Osama (Persian: اسامه) is a 2003 drama film made in Afghanistan by Siddiq Barmak. The film follows a pre-teen girl living in Afghanistan under the Taliban regime who disguises herself as a boy, Osama, to support her family. It was the first film to be shot entirely in Afghanistan since 1996, when the Taliban régime banned the creation of all films. The film is an international co-production between companies in Afghanistan, the Netherlands, Japan, Ireland, and Iran.
In the film, the Taliban are ruling Afghanistan. Their regime is especially repressive for women, who, among other things, are not allowed to work. This situation becomes difficult for one family consisting solely of three women, representing three successive generations: a young girl, her mother, and her grandmother. With the mother’s husband and uncle dead, having been killed in battle during the Soviet invasion and their civil wars, there are no men left to support the family. The mother had been working as a nurse in a hospital, but the Taliban cut off funding to the hospital, leaving it completely dysfunctional with no medicines and very little equipment. One foreign woman working as a nurse in the hospital is arrested by the Taliban. The mother does some nursing outside the hospital and receives payment from the caretaker of a patient, but after the patient dies the mother cannot find any more work.
The mother and grandmother then make what they feel is the only decision they can to survive: they will have their preteen daughter disguise herself as a boy so that she can get a job to support the family. Osama’s grandmother tells a story to Osama about a boy who changed to a girl when he went under a rainbow, in order to help persuade her to accept the plan. The daughter, feeling powerless, agrees despite being afraid that the Taliban will kill her if they discover her masquerade. Partly as a symbolic measure, the daughter plants a lock of her now cut hair in a flowerpot. The only people outside the family who know of the ruse are the milk vendor who employs the daughter – he who was a friend of her deceased father – and a local boy named Espandi, who recognizes her despite her outward change in appearance. Espandi is the one who renames her Osama. The masquerade becomes more difficult when the Taliban recruit all the local boys for school, which includes military training. At the training school, they are taught how to fight and conduct ablutions, and an ablution is taught to boys that should be done when they experience nocturnal emission or come in contact with their wife when they grow older. Osama attempts to avoid joining the ablution session, and the master grows suspicious of Osama’s gender. Osama realizes it can only be so long before she is found out. Several of the boys begin to pick on her, and although Espandi is at first able to protect her, her secret is eventually discovered when she menstruates.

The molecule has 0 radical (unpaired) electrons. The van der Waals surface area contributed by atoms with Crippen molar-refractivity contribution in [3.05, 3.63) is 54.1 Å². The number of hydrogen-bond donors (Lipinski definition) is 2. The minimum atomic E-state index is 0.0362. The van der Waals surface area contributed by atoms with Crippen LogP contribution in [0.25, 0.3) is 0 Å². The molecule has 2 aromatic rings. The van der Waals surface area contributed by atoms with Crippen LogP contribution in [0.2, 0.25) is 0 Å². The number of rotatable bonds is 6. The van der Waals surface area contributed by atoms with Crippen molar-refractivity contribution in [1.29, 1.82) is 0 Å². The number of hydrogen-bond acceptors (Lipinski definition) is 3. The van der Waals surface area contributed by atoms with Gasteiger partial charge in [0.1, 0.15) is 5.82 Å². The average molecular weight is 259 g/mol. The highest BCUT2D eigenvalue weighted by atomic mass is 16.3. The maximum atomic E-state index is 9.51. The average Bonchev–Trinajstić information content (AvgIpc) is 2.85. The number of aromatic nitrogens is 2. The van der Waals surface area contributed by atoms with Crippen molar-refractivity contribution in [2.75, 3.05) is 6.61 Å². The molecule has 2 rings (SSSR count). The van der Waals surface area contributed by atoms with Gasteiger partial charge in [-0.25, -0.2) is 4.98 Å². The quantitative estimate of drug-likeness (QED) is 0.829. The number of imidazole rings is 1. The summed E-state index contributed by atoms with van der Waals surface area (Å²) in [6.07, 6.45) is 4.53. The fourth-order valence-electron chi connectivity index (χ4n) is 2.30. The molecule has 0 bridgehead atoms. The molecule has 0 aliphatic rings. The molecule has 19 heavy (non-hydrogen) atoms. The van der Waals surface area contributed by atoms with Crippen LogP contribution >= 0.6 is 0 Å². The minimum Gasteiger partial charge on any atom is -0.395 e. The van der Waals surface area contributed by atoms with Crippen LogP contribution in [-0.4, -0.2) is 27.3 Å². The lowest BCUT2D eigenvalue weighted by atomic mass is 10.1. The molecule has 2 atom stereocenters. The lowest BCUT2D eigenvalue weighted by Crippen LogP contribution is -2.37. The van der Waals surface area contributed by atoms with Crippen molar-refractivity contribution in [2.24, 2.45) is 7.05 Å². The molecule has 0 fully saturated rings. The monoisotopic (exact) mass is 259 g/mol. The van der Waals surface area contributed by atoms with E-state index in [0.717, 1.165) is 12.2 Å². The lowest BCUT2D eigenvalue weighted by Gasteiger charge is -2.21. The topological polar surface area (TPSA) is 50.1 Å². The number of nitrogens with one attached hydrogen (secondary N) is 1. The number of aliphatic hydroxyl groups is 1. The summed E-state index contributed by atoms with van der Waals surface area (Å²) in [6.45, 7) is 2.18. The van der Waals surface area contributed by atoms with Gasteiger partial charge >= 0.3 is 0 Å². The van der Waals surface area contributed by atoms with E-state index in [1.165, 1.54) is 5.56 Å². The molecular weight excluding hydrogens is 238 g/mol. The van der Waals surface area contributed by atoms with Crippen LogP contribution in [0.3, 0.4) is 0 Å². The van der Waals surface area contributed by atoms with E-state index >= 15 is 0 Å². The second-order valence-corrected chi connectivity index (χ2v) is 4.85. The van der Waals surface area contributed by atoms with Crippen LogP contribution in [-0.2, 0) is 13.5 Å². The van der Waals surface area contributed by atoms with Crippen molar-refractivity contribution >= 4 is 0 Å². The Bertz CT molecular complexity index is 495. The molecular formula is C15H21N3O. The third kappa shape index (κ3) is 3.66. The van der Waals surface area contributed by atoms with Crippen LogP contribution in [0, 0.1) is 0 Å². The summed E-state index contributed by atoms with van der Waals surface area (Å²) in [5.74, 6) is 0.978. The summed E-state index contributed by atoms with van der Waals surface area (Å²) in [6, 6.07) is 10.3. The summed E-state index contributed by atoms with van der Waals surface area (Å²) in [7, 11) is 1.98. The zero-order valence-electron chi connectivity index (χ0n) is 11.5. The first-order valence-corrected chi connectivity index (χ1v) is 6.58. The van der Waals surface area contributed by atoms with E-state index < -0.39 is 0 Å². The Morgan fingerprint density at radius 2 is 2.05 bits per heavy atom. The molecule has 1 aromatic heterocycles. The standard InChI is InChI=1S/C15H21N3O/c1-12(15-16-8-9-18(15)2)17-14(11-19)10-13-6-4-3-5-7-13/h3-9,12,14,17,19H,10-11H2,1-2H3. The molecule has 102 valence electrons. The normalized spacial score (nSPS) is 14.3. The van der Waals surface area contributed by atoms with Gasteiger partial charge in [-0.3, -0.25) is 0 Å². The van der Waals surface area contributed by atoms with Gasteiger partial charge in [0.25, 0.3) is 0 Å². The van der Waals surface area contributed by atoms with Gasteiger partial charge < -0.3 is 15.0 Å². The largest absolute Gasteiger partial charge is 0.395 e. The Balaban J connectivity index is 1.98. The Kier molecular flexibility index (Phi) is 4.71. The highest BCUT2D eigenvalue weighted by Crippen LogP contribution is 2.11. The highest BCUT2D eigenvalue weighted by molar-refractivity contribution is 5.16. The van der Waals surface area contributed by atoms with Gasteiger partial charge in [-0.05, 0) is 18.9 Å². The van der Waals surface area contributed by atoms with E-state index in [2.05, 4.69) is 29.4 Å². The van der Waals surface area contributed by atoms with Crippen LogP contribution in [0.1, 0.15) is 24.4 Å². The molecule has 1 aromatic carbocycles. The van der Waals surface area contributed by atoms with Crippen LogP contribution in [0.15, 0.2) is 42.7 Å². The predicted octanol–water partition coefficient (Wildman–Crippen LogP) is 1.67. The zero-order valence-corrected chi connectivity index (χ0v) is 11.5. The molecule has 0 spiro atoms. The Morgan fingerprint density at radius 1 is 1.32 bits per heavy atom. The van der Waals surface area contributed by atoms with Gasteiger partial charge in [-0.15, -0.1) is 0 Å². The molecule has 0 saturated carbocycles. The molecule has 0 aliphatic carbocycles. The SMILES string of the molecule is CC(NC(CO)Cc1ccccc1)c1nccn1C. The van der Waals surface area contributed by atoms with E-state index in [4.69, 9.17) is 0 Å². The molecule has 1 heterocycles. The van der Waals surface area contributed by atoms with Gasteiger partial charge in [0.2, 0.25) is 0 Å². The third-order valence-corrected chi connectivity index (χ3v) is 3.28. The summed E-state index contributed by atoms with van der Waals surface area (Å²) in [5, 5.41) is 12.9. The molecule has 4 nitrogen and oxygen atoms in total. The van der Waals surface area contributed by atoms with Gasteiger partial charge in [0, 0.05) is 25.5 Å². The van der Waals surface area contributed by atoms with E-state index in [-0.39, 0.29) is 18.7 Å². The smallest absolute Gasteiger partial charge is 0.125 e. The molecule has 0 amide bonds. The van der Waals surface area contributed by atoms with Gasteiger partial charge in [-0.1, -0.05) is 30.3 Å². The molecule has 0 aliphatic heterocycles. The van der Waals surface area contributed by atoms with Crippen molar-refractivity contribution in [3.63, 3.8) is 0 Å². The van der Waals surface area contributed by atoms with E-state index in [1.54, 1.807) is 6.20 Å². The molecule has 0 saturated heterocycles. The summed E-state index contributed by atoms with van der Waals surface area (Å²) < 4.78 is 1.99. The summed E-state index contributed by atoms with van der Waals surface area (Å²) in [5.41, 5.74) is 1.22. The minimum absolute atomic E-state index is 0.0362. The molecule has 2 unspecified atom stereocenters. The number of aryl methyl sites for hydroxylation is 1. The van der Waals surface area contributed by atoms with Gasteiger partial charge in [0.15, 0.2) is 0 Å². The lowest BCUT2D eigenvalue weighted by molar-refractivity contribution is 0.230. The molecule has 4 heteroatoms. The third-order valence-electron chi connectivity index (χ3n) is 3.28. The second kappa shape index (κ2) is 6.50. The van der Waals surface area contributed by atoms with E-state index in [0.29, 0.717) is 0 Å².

Osama is arrested and put on trial, along with a Western journalist, and the foreign woman who was arrested in the hospital. The journalist and the nurse are both condemned and put to death, but, as Osama is destitute and helpless, her life is spared; she is instead given in marriage to a much older man. Osama’s new husband already has three wives, all of whom hate him and say he has destroyed their lives. They take pity on Osama, but are powerless to help her. The husband shows Osama the padlocks he uses on his wives’ rooms, reserving the largest for Osama. The film ends with the new husband conducting an ablution in an outdoor bath, which the boys were earlier taught to conduct after coming in contact with their wives.